League of Legends, a MOBA, is one of the most played games across the globe. (Source: YouTube)

Real-Time Strategy (RTS) Games

RTS games involve controlling armies or civilizations and using units and structures to gain more territory on a map. Players need to destroy their opponent’s assets to win the game. In a regular RTS game, it is possible to produce additional units and structures during the game’s progress. This is normally restricted by the necessity of expending accumulated resources. In turn, these resources are gathered by controlling special points on the map or owning specific types of units and structures dedicated to this purpose. To be more precise, a usual RTS game features resource gathering, base building, in-game technological development, and indirect control of units.

Some of the most well-known RTS game series include Starcraft, Warcraft, and Age of Empires.

StarCraft, the best selling videogame of 1998, is still popular today. (Source: StarCraft website)

First-Person Shooter (FPS) Games

A First-Person Shooter game is characterized as being played from the point of view of the protagonist. FPS games typically plot the player’s actions and provide visuals of what the character would see and do in the game. Similar to most shooter games, FPS include an avatar, one or more ranged weapons, and a varying number of opponents. Due to the 3D nature of their environment, FPS games tend to be more realistic than 2D shooter games, and have a more accurate depiction of gravity, lighting, sound, and collisions.

A number of the first eSports titles to hold their own major league tournaments were FPS games such as id’s Quake III Arena and some of the early Call of Duty games.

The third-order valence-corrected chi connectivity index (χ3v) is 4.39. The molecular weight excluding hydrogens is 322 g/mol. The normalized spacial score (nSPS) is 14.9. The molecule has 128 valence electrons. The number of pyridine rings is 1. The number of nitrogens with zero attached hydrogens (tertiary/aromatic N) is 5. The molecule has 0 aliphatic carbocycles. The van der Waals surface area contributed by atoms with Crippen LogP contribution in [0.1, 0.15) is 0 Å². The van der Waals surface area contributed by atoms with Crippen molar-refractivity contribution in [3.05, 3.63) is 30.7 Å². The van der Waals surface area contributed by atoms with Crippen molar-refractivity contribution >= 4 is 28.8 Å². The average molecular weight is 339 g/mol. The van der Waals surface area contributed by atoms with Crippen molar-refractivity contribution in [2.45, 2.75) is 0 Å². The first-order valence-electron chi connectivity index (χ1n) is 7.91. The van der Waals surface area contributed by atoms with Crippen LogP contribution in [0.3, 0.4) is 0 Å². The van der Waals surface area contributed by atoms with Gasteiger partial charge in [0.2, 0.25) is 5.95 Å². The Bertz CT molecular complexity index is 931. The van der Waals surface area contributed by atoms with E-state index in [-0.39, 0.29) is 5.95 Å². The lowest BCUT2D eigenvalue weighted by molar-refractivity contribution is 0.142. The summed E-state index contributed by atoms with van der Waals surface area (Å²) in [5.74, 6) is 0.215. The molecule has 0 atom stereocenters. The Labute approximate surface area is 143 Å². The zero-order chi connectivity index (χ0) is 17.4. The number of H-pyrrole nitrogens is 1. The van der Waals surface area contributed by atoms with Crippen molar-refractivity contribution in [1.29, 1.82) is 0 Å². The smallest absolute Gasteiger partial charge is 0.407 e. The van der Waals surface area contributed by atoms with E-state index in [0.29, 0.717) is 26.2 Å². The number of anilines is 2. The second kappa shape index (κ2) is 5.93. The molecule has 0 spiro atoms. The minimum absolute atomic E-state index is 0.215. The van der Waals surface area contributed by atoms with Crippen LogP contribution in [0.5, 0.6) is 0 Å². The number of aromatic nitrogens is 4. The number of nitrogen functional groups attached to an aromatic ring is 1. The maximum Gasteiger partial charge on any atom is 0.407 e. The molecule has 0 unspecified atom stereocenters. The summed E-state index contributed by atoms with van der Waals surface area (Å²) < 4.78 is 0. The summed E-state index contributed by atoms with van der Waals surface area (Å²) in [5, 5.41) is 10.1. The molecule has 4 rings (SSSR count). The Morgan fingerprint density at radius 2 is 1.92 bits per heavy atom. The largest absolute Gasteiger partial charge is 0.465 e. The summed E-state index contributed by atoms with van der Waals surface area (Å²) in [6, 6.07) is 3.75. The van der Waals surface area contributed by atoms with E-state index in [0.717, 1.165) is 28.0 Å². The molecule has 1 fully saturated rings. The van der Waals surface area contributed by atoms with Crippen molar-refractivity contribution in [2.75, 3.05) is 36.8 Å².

Call of Duty, one of the world’s most popular FPS games, has been holding the Call Of Duty World League (CWL) since 2015. (Source: YouTube)

Fighting Games

Fighting games are based on close combat between characters, in a stage with permanently set boundaries. Characters fight one another until they defeat their opponent or they run out of time. Matches typically consist of multiple rounds in an arena, with each character having various abilities. For these types of games, players need to master techniques such as blocking, counter-attacking, and chaining attacks together into “combos.” 

There are several fighting games that have influenced the lives of countless players which includes Street Fighter, Tekken, and Super Smash Bros.

In Street Fighter, two players compete by inflicting damage on the other person’s character, ultimately leading to an overall winner. (Source: YouTube)

Sports Games

Sports games simulate the practice of offline physical sports such as  team sports, track and field, extreme sports, and combat sports. Most sports games endeavor to model the athletic characteristics necessary for the sport they represent, including speed, strength, acceleration, accuracy, and so on. As with their respective sports, these games occur in a stadium or arena with clear boundaries. Some sports games also feature play-by-play and color commentary through the use of recorded audio.

At present, the sports genre is dominated by EA Sports and 2K Sports. EA’s franchises include the Madden NFL series, the NHL series, the FIFA series, and the NBA Live series. 2K Sports’ franchises include the WWE 2K series, NHL 2K, and the NBA 2K series. These games all feature real leagues, competitions, and players.

A sports game developed by EA Sports, Madden NFL is based on the American National Football League (NFL). (Source: YouTube)

Customer Support in eSports

Digital games have developed from narrative-based, single-player experiences into social platforms with integrated point-of-sale and real-time communication. The revolution of games as a service facilitates deep engagement between game publishers’ and players,  through features such as in-game sales of downloadable content that offer customization, personalization, new challenges, and free content that keeps the game fresh.